Chapter XXI. The Magician

Half-Moon Street was bathed in tropical sunlight. Dr. Cairn, with his hands behind him, stood looking out of the window. He turned to his son, who leant against a corner of the bookcase in the shadows of the big room.

"Hot enough for Egypt, Rob," he said.

Robert Cairn nodded.

"Antony Ferrara," he replied, "seemingly travels his own atmosphere with him. I first became acquainted with his hellish activities during a phenomenal thunderstorm. In Egypt his movements apparently corresponded with those of the Khamsin. Now,"--he waved his hand vaguely towards the window--"this is Egypt in London."

"Egypt is in London, indeed," muttered Dr. Cairn. "Jermyn has decided that our fears are well-founded."

"You mean, sir, that the will--?"

"Antony Ferrara would have an almost unassailable case in the event of--of Myra--"

"You mean that her share of the legacy would fall to that fiend, if she--"

"If she died? Exactly."

Robert Cairn began to stride up and down the room, clenching and unclenching his fists. He was a shadow of his former self, but now his cheeks were flushed and his eyes feverishly bright.

"Before Heaven!" he cried suddenly, "the situation is becoming unbearable. A thing more deadly than the Plague is abroad here in London. Apart from the personal aspect of the matter--of which I dare not think!--what do we know of Ferrara's activities? His record is damnable. To our certain knowledge his victims are many. If the murder of his adoptive father, Sir Michael, was actually the first of his crimes, we know of three other poor souls who beyond any shadow of doubt were launched into eternity by the Black Arts of this ghastly villain--"

"We do, Rob," replied Dr. Cairn sternly.

"He has made attempts upon you; he has made attempts upon me. We owe our survival"--he pointed to a row of books upon a corner shelf--"to the knowledge which you have accumulated in half a life-time of research. In the face of science, in the face of modern scepticism, in the face of our belief in a benign God, this creature, Antony Ferrara, has proved himself conclusively to be--"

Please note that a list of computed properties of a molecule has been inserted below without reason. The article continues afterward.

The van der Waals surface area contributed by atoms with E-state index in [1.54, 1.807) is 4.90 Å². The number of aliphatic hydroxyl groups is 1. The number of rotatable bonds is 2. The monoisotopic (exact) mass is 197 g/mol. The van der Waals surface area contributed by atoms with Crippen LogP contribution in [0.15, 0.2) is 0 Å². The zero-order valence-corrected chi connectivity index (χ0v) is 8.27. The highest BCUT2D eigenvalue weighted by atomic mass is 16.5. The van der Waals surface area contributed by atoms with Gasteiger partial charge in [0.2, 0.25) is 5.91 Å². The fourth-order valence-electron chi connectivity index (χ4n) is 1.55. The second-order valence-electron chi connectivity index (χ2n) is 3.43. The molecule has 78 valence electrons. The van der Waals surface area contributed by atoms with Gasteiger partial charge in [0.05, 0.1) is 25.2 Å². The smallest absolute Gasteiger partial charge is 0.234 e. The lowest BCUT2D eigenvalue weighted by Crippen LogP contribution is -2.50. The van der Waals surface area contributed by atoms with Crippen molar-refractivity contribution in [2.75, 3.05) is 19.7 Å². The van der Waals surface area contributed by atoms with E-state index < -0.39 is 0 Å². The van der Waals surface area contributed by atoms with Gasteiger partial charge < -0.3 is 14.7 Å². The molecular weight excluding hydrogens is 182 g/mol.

"He is what the benighted ancients called a magician," interrupted Dr. Cairn quietly. "He is what was known in the Middle Ages as a wizard. What that means, exactly, few modern thinkers know; but I know, and one day others will know. Meanwhile his shadow lies upon a certain house."

Robert Cairn shook his clenched fists in the air. In some men the gesture had seemed melodramatic; in him it was the expression of a soul's agony.

"But, sir!" he cried--"are we to wait, inert, helpless? Whatever he is, he has a human body and there are bullets, there are knives, there are a hundred drugs in the British Pharmacopoeia!"

"Quite so," answered Dr. Cairn, watching his son closely, and, by his own collected manner, endeavouring to check the other's growing excitement. "I am prepared at any personal risk to crush Antony Ferrara as I would crush a scorpion; but where is he?"

Robert Cairn groaned, dropping into the big red-leathern armchair, and burying his face in his hands.

"Our position is maddening," continued the elder man. "We know that Antony Ferrara visits Mr. Saunderson's house; we know that he is laughing at our vain attempts to trap him. Crowning comedy of all, Saunderson does not know the truth; he is not the type of man who could ever understand; in fact we dare not tell him--and we dare not tell Myra. The result is that those whom we would protect, unwittingly are working against us, and against themselves."